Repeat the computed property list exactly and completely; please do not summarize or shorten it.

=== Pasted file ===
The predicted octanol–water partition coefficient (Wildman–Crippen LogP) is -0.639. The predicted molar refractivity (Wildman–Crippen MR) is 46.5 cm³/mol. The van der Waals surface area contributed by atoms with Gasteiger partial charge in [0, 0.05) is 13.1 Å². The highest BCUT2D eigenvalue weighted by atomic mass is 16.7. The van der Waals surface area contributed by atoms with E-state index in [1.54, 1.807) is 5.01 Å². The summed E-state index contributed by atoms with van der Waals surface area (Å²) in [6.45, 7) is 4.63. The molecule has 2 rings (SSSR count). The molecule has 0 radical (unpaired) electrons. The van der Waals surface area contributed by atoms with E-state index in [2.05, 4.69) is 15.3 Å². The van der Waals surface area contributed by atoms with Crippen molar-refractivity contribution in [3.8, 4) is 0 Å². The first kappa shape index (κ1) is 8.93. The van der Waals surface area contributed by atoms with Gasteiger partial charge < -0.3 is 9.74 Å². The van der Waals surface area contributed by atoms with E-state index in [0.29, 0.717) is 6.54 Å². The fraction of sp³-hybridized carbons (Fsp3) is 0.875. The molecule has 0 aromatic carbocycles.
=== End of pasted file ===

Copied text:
The predicted octanol–water partition coefficient (Wildman–Crippen LogP) is -0.639. The predicted molar refractivity (Wildman–Crippen MR) is 46.5 cm³/mol. The van der Waals surface area contributed by atoms with Gasteiger partial charge in [0, 0.05) is 13.1 Å². The highest BCUT2D eigenvalue weighted by atomic mass is 16.7. The van der Waals surface area contributed by atoms with E-state index in [1.54, 1.807) is 5.01 Å². The summed E-state index contributed by atoms with van der Waals surface area (Å²) in [6.45, 7) is 4.63. The molecule has 2 rings (SSSR count). The molecule has 0 radical (unpaired) electrons. The van der Waals surface area contributed by atoms with E-state index in [2.05, 4.69) is 15.3 Å². The van der Waals surface area contributed by atoms with Crippen molar-refractivity contribution in [3.8, 4) is 0 Å². The first kappa shape index (κ1) is 8.93. The van der Waals surface area contributed by atoms with Gasteiger partial charge < -0.3 is 9.74 Å². The van der Waals surface area contributed by atoms with E-state index in [0.29, 0.717) is 6.54 Å². The fraction of sp³-hybridized carbons (Fsp3) is 0.875. The molecule has 0 aromatic carbocycles.